"Sorry," says the dickhead captain Grant Murdoch (Byron Sanders). "The liquor stays on the plane. There will be no bottle parties on my watch." So brave, so sanctimonious he makes Zalman King seem like Hugh Herbert. There's a section in hell reserved for people who'd take the water of life from a drowning woman. Does that stop our Laura? Hell no. "Lord protect a lady lush in a place like this," she notes. A night like that can set your teeth on edge! Laura's career can't afford to let an understudy ruin her first night (which is why she paid the pilot so much to fly her), and now... the booze!

I relate with sobering up while dealing with a rainstorm at a camp ground and needing to set out to score your booze at whatever the cost. True heroism comes in many packages. Kolseck might be unscrupulous sure, but to me Murdoch's the real villain. The next morning she seems to have gotten over it, but has she?? Uh uh - she went out to the bar, I mean plane. But now the plane's gone!   

Then when all seems lost, enter Omar (Ray Tudor) as a travelin' arms dealer but he only sells the greatest weapon, love- and it's all free, baby. He's of course eager to be the first to try the crazy new herb Dr. Martel is dispensing. He dies of course, after sampling it. Sensing how hopeless it is, our existential Ms. Winters goes back to the tent noting Omar is lucky - it's all over for him. Hah! She has the kind of remorseless elan that makes a great drunk. As Oscar DeWitt would say, she's maudlin and full of self pity --she's magnificent.

Then she decides to make a pass at the Nazi scientist - and though Kolseck admits the smell of her is exciting (I bet!) - a handful of seconds later and for no apparent reason he's stabbed her and completely lost our sympathy. On the other hand, the pilot is born to be killed by a wussy German character actor on his way down to the indie abyss. Little ectomorphic Kolseck (one of those German Jew actors who fled the Nazis to Hollywood only to spend the next few decades playing them). All but thrashes iron-jawed Grant. It's pretty hilarious watching Grant deliberately try not to grab Kolseck's gun arm while fighting him.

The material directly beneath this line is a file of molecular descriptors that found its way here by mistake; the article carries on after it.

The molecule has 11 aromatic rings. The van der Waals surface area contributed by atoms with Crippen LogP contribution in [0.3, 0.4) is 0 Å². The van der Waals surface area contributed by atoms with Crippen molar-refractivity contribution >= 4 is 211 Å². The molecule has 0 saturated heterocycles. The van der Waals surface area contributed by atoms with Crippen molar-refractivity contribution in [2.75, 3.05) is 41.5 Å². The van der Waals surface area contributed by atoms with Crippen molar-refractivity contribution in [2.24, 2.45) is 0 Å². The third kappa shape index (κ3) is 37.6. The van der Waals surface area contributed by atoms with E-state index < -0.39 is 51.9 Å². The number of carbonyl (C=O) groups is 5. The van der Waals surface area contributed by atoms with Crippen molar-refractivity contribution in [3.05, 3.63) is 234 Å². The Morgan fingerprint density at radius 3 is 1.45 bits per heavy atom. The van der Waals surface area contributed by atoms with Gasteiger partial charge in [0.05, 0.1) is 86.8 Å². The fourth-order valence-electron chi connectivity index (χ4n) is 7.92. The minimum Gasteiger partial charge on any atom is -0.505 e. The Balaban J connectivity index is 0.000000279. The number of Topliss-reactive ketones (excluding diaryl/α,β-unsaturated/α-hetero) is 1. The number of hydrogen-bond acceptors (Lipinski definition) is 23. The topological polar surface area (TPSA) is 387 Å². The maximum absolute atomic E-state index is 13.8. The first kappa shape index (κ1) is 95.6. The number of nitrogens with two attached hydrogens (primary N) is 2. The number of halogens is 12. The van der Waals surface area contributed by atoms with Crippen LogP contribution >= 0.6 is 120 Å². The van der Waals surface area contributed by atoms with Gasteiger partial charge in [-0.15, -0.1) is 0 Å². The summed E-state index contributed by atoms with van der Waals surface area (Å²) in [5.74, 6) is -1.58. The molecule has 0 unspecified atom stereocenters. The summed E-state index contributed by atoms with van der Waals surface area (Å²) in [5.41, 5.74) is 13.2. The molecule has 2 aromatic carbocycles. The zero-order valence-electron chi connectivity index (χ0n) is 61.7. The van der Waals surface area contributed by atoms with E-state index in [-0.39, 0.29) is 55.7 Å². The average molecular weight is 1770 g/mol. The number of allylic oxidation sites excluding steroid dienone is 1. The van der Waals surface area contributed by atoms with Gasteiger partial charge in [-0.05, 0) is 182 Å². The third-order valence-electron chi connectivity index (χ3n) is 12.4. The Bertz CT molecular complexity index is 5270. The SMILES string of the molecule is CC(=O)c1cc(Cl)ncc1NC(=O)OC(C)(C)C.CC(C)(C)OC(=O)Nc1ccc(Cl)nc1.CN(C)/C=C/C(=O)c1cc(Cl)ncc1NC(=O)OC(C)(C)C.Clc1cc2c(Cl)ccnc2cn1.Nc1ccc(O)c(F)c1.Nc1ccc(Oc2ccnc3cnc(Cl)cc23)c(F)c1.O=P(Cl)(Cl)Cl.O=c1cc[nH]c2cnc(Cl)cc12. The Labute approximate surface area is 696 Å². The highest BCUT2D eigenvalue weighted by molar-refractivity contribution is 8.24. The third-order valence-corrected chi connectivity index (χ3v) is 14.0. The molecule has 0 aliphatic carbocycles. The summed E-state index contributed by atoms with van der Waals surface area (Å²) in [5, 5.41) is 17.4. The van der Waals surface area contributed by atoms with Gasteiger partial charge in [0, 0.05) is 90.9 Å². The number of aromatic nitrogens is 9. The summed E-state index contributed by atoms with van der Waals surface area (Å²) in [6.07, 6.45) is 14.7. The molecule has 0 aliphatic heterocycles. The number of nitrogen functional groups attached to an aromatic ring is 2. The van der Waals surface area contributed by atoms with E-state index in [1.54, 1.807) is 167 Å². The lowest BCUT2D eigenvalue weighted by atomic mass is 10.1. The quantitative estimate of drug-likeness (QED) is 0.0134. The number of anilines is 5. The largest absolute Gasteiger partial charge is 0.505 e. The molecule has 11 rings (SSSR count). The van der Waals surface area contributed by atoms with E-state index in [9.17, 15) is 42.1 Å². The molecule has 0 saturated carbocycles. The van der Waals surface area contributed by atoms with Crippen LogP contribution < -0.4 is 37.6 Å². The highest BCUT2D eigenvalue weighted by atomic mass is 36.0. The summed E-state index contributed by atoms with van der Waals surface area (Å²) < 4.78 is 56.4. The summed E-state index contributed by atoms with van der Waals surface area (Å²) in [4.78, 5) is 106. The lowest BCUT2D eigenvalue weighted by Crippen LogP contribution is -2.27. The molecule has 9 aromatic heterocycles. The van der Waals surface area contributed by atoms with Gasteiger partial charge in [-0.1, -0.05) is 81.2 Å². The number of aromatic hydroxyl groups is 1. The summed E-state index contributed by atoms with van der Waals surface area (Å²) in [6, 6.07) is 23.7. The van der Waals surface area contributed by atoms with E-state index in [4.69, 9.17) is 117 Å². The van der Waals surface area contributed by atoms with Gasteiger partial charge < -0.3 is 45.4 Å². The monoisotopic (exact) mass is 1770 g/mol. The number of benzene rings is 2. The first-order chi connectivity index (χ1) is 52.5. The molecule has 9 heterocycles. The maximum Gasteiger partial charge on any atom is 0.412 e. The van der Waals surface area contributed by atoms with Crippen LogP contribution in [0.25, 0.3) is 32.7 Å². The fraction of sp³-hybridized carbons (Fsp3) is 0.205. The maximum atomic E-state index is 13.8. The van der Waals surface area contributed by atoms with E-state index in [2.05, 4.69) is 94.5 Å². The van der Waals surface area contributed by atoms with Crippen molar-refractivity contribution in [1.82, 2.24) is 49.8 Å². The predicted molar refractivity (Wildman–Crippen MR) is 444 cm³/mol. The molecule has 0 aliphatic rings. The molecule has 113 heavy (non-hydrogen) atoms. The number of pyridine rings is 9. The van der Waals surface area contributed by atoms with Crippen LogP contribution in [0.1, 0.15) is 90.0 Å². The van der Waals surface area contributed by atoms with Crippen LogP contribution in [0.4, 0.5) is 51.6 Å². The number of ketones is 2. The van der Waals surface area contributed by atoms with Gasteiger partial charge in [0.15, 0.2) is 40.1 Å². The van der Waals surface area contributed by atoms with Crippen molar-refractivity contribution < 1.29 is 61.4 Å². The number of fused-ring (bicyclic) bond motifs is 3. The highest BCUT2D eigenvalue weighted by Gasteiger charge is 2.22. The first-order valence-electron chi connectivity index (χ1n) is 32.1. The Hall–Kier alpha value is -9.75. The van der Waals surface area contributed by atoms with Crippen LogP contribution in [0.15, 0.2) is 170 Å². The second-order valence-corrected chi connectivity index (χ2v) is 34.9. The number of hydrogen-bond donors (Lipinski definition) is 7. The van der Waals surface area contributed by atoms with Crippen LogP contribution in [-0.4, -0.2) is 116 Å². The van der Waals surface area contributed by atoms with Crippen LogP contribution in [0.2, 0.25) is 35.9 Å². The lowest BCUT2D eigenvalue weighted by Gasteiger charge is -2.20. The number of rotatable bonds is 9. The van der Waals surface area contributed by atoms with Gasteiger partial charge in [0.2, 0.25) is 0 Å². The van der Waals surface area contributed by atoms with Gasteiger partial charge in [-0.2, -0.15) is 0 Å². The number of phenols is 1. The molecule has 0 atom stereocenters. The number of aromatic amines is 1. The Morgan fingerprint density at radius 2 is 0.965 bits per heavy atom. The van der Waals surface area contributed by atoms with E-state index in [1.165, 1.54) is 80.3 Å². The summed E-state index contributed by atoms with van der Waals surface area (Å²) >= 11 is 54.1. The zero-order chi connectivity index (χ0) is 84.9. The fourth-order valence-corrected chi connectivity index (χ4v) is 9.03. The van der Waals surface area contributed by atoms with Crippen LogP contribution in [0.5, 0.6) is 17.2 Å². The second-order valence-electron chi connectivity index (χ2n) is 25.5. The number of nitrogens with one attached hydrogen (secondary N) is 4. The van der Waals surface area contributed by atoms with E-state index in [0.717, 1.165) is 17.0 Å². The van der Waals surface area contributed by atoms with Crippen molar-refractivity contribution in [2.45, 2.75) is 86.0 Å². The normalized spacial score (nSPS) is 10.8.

Carson Davidson's nice high contrast photography (the DVD looks great), the vivid score, and spirited acting by Kolseck and Morley and Tudor all help us forgive the ratty if ambitious special effects. I heard they did lots of pinpricks to make things sparkle but to me it looks like they just photographed some sunlight on water reflections on high contrast, but they try to keep things pimping, er- pumping, and Morley's a great and unique monster movie character, a kind of Susan Hayward in I'LL CRY TOMORROW meets Joan Collins in THE STUD. The dialogue is intelligence, wry, and gets that wit and horror compliment rather than undo one another.  

6, Allison Mackie as Ms. Marlowe / Ashley Laurence as Cathryn Farrell
(1994) Dir. C. Courtney Joyner
They try pretty hard to capture the 'cops and robbers team up to fight a common foe' Hawks vibe so near and dear to my (and John Carpenter's) heart, but this little direct-to-video Charles Band opus--though filmed in Romania by craftsman who use low lighting and high def to create a unique kind of magic way nicer than the usual--is a few tentacles shy of a satisfying Lovecraft affair, but how seldom is there such a thing? I've seen it three times, so it must have something on the ball. Wryly pulsing with 'single night' tick-tock momentum, it's got Allison Mackie as the cool evil-version of Mrs. Peel to Jon Finch (Polanski's Macbeth!)'s Steed, here a snotty Bristol gangster named Bennett, whose casino was robbed years ago by the father of John Martense (Blake Adams), now presumed dead or gone CHUD-or-Merrye. The loots buried where the monsters are--the Lefferts' Corners' cemetery and/or under the church. Bennett, Ms. Marlowe and their gang blow into town to get the loot on the same night the locals are teaming up to smash the cannibal mutants living under the church. Hellraiser's own Ashley Laurence is all militarized; she's booby-trapped the graveyard with the assistance of (who else?) Jeffrey Combs as an alcoholic chain-smoking doctor--so the entire graveyard to blow to high heaven once the CHUDs surface. Meanwhile Combs sets the broken bones and does the stitches, cigarette clamped in his mouth for maximum 'fallen' effect.